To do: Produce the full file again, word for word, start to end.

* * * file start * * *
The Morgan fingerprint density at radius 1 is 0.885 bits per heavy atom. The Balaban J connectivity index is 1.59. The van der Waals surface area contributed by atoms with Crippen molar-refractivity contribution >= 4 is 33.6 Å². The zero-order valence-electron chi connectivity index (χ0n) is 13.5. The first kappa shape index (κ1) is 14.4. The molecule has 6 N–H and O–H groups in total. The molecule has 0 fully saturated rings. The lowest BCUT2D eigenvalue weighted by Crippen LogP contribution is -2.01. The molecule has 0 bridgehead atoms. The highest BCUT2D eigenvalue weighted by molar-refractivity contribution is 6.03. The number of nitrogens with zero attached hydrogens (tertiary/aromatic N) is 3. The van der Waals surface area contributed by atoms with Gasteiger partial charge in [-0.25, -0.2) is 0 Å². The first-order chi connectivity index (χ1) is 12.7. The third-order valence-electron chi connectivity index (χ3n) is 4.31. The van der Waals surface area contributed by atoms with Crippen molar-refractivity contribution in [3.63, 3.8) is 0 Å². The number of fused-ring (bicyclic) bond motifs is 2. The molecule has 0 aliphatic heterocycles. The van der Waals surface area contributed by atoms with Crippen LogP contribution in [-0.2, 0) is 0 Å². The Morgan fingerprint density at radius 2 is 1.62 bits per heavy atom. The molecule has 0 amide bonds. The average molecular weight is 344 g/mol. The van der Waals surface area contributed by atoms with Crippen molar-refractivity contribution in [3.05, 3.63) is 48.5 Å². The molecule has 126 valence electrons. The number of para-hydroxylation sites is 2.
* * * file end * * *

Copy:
The Morgan fingerprint density at radius 1 is 0.885 bits per heavy atom. The Balaban J connectivity index is 1.59. The van der Waals surface area contributed by atoms with Crippen molar-refractivity contribution >= 4 is 33.6 Å². The zero-order valence-electron chi connectivity index (χ0n) is 13.5. The first kappa shape index (κ1) is 14.4. The molecule has 6 N–H and O–H groups in total. The molecule has 0 fully saturated rings. The lowest BCUT2D eigenvalue weighted by Crippen LogP contribution is -2.01. The molecule has 0 bridgehead atoms. The highest BCUT2D eigenvalue weighted by molar-refractivity contribution is 6.03. The number of nitrogens with zero attached hydrogens (tertiary/aromatic N) is 3. The van der Waals surface area contributed by atoms with Gasteiger partial charge in [-0.25, -0.2) is 0 Å². The first-order chi connectivity index (χ1) is 12.7. The third-order valence-electron chi connectivity index (χ3n) is 4.31. The van der Waals surface area contributed by atoms with Crippen molar-refractivity contribution in [3.63, 3.8) is 0 Å². The number of fused-ring (bicyclic) bond motifs is 2. The molecule has 0 aliphatic heterocycles. The van der Waals surface area contributed by atoms with Crippen LogP contribution in [-0.2, 0) is 0 Å². The Morgan fingerprint density at radius 2 is 1.62 bits per heavy atom. The molecule has 0 amide bonds. The average molecular weight is 344 g/mol. The van der Waals surface area contributed by atoms with Crippen molar-refractivity contribution in [3.05, 3.63) is 48.5 Å². The molecule has 126 valence electrons. The number of para-hydroxylation sites is 2.